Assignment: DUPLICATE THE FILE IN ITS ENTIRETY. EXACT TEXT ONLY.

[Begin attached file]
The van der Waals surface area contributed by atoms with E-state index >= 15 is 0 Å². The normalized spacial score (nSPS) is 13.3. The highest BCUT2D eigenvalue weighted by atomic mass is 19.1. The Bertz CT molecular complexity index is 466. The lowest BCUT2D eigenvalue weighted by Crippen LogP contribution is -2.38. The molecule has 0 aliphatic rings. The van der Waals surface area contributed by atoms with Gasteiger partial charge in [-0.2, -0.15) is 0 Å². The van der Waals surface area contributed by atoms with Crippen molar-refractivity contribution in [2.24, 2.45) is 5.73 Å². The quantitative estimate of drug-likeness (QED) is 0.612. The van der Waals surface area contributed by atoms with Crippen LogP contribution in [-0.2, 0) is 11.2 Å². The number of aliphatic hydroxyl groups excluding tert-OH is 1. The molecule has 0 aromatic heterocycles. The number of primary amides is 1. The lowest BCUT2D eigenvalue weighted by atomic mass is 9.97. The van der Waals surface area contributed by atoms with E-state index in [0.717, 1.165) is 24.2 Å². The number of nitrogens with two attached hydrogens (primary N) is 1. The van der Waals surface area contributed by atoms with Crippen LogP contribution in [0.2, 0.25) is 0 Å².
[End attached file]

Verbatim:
The van der Waals surface area contributed by atoms with E-state index >= 15 is 0 Å². The normalized spacial score (nSPS) is 13.3. The highest BCUT2D eigenvalue weighted by atomic mass is 19.1. The Bertz CT molecular complexity index is 466. The lowest BCUT2D eigenvalue weighted by Crippen LogP contribution is -2.38. The molecule has 0 aliphatic rings. The van der Waals surface area contributed by atoms with Gasteiger partial charge in [-0.2, -0.15) is 0 Å². The van der Waals surface area contributed by atoms with Crippen molar-refractivity contribution in [2.24, 2.45) is 5.73 Å². The quantitative estimate of drug-likeness (QED) is 0.612. The van der Waals surface area contributed by atoms with Crippen LogP contribution in [-0.2, 0) is 11.2 Å². The number of aliphatic hydroxyl groups excluding tert-OH is 1. The molecule has 0 aromatic heterocycles. The number of primary amides is 1. The lowest BCUT2D eigenvalue weighted by atomic mass is 9.97. The van der Waals surface area contributed by atoms with E-state index in [0.717, 1.165) is 24.2 Å². The number of nitrogens with two attached hydrogens (primary N) is 1. The van der Waals surface area contributed by atoms with Crippen LogP contribution in [0.2, 0.25) is 0 Å².